Background:Nutritional status is a critical factor in patient outcomes in a variety of medical contexts. In the surgical fields, there is substantial evidence suggesting that clinical outcomes including infection risk and surgical efficacy may be affected by preoperative nutritional status. The purpose of this study is to evaluate preoperative serum prealbumin levels, the currently preferred serum biomarker of nutritional deficiency, in relation to the risk of developing a surgical site infection.

Methods:A retrospective case–control series was conducted comparing prospectively collected preadmission serum prealbumin levels to the risk for surgical site infection following elective spine surgery. The analysis was conducted under an approved institutional quality assurance protocol. Patients were identified by querying the department billing codes for deep wound washouts over a 3-year period. A cohort of 32 patients with preoperative prealbumin levels who underwent spine surgery complicated by postoperative deep tissue infection was identified. This was compared against a case–control cohort of 74 patients who underwent spine surgery and did not experience postoperative infection. Clinical variables included demographic information, body mass index, smoking, diabetes, steroid use, length of the procedure, and length of hospital stay. The data were analyzed using multivariate Cox regression.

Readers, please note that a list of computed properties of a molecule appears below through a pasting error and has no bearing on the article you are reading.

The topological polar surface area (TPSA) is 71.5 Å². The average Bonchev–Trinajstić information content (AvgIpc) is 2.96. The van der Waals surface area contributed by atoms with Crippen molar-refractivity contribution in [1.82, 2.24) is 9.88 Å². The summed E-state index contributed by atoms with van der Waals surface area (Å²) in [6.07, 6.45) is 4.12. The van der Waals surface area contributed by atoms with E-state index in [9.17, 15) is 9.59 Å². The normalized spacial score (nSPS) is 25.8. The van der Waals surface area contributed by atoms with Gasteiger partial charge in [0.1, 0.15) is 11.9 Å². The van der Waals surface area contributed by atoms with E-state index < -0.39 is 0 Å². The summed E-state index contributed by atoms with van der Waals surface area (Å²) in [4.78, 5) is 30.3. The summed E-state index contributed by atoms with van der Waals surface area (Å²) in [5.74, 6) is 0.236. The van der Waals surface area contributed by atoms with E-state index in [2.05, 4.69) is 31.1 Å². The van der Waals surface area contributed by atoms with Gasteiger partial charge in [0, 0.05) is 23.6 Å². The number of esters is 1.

Results:Two variables: Preoperative prealbumin

Conclusions:Our results reinforce the relationship between preoperative nutritional status and outcomes in elective spine surgery. The data indicate that preoperative prealbumin levels may be useful in risk stratification. Further study is needed to determine whether nutritional supplementation may reduce the risk of infection.